Money talks. I hate using clichés in writing, but clichés exist for a reason. They represent universal truths and, in hockey, money or, more specifically, AAVs talk. They tell us about a team’s intentions for a given player. And $4.5 million on Knight’s new contract, which kicks in next season? That’s not AHL demotion money. That’s not ride-the-pine money. That’s push-Sergei-Bobrovsky money, Bob’s $10 million price tag be damned.
Knight belongs on the short list of the best goaltending prospects of his generation. The Florida Panthers chose him 13th overall in 2019. The only goalie selected higher in the past 12 drafts is Yaroslav Askarov at 11th in 2020. Size, swagger, technique, athleticism – Knight has all of it, not to mention a winning pedigree at Boston College and leading Team USA to World Junior gold in 2021. The Panthers trusted him to start consecutive elimination games over Bobrovsky in the 2021 playoffs against the Tampa Bay Lightning.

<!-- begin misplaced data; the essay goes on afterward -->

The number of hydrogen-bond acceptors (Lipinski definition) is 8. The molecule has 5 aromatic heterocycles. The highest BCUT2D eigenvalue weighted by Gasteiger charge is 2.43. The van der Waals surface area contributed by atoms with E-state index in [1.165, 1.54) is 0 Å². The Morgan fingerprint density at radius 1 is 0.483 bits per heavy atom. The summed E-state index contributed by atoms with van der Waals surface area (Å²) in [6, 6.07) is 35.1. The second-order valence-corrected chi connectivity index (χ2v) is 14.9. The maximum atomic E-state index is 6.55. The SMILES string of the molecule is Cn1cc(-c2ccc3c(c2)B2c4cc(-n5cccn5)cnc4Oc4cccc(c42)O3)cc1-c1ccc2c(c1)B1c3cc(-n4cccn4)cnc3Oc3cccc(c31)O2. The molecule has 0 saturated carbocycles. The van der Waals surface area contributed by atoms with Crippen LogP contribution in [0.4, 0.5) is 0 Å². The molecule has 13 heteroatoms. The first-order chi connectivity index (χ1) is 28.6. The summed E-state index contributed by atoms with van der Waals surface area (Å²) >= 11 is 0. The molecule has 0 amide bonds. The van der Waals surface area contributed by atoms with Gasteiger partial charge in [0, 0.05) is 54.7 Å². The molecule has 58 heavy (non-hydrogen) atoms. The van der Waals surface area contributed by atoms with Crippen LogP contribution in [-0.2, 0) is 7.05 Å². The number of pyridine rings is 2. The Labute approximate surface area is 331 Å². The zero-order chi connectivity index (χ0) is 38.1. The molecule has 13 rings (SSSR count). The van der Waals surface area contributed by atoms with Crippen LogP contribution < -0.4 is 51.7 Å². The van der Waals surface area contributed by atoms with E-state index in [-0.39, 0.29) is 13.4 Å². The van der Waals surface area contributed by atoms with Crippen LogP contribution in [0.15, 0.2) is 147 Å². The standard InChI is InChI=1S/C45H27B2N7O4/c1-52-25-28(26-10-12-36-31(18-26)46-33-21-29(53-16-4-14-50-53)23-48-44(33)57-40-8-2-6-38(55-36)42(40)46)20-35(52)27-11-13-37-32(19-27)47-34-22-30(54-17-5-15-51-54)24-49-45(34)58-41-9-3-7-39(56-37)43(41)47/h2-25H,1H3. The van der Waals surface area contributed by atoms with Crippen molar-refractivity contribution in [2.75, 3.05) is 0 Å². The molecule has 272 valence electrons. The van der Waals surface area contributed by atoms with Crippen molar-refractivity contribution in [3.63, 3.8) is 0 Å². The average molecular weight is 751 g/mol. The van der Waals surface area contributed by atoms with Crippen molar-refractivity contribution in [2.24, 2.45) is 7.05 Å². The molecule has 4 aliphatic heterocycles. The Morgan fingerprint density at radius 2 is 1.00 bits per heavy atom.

Knight stumbled last season and wound up sent to the AHL for a period, but he was 20 years old. That makes him a newborn baby by goalie standards. He found himself after rejoining the Panthers later in the 2021-22 season and won rookie of the month for April after going 6-1-0 with a .925 save percentage. He is undoubtedly the team’s goaltender of the future – and possibly the present. Knight should get 30 or more starts this season. Given Bobrovsky’s lack of career playoff success, the Panthers might want to groom Knight to take over as the No. 1 by next spring. The breakout season looms.
Peyton Krebs, C, Buffalo Sabres
Last season: 57 GP, 7 goals, 15 assists, 22 points